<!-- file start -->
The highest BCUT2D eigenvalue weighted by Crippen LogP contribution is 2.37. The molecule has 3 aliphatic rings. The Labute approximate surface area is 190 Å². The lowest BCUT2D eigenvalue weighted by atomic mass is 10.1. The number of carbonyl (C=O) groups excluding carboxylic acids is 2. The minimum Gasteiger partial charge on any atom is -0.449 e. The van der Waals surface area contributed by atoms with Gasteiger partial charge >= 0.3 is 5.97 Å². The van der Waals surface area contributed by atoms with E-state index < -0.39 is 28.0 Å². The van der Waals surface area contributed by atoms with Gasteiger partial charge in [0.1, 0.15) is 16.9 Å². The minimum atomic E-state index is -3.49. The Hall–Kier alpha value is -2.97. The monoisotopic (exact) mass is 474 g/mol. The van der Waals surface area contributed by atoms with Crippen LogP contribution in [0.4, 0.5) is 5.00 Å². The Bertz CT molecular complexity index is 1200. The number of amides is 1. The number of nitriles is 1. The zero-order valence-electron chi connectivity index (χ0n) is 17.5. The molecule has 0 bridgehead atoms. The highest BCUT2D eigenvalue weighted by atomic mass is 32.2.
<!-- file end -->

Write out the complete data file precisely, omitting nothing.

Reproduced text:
The highest BCUT2D eigenvalue weighted by Crippen LogP contribution is 2.37. The molecule has 3 aliphatic rings. The Labute approximate surface area is 190 Å². The lowest BCUT2D eigenvalue weighted by atomic mass is 10.1. The number of carbonyl (C=O) groups excluding carboxylic acids is 2. The minimum Gasteiger partial charge on any atom is -0.449 e. The van der Waals surface area contributed by atoms with Gasteiger partial charge >= 0.3 is 5.97 Å². The van der Waals surface area contributed by atoms with E-state index < -0.39 is 28.0 Å². The van der Waals surface area contributed by atoms with Gasteiger partial charge in [0.1, 0.15) is 16.9 Å². The minimum atomic E-state index is -3.49. The Hall–Kier alpha value is -2.97. The monoisotopic (exact) mass is 474 g/mol. The van der Waals surface area contributed by atoms with Crippen LogP contribution in [0.4, 0.5) is 5.00 Å². The Bertz CT molecular complexity index is 1200. The number of amides is 1. The number of nitriles is 1. The zero-order valence-electron chi connectivity index (χ0n) is 17.5. The molecule has 0 bridgehead atoms. The highest BCUT2D eigenvalue weighted by atomic mass is 32.2.